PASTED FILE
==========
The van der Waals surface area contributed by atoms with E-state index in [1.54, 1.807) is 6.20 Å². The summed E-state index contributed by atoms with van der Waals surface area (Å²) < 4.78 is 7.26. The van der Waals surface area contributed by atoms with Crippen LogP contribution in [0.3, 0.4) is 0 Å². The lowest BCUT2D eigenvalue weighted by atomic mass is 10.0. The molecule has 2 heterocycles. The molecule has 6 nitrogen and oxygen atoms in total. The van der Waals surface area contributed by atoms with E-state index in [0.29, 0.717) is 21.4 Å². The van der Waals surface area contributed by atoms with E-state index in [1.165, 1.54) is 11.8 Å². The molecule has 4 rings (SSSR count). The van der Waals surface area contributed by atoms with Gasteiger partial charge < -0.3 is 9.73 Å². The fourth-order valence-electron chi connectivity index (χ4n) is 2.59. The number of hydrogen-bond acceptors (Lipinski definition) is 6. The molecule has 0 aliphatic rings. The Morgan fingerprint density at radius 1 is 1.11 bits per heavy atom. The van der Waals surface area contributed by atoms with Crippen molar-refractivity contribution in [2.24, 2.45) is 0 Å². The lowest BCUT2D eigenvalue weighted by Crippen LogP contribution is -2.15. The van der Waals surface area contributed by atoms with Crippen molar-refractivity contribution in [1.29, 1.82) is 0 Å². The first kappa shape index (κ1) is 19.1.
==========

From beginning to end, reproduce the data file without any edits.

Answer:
The van der Waals surface area contributed by atoms with E-state index in [1.54, 1.807) is 6.20 Å². The summed E-state index contributed by atoms with van der Waals surface area (Å²) < 4.78 is 7.26. The van der Waals surface area contributed by atoms with Crippen LogP contribution in [0.3, 0.4) is 0 Å². The lowest BCUT2D eigenvalue weighted by atomic mass is 10.0. The molecule has 2 heterocycles. The molecule has 6 nitrogen and oxygen atoms in total. The van der Waals surface area contributed by atoms with E-state index in [0.29, 0.717) is 21.4 Å². The van der Waals surface area contributed by atoms with E-state index in [1.165, 1.54) is 11.8 Å². The molecule has 4 rings (SSSR count). The van der Waals surface area contributed by atoms with Gasteiger partial charge < -0.3 is 9.73 Å². The fourth-order valence-electron chi connectivity index (χ4n) is 2.59. The number of hydrogen-bond acceptors (Lipinski definition) is 6. The molecule has 0 aliphatic rings. The Morgan fingerprint density at radius 1 is 1.11 bits per heavy atom. The van der Waals surface area contributed by atoms with Crippen molar-refractivity contribution in [2.24, 2.45) is 0 Å². The lowest BCUT2D eigenvalue weighted by Crippen LogP contribution is -2.15. The van der Waals surface area contributed by atoms with Crippen molar-refractivity contribution in [1.29, 1.82) is 0 Å². The first kappa shape index (κ1) is 19.1.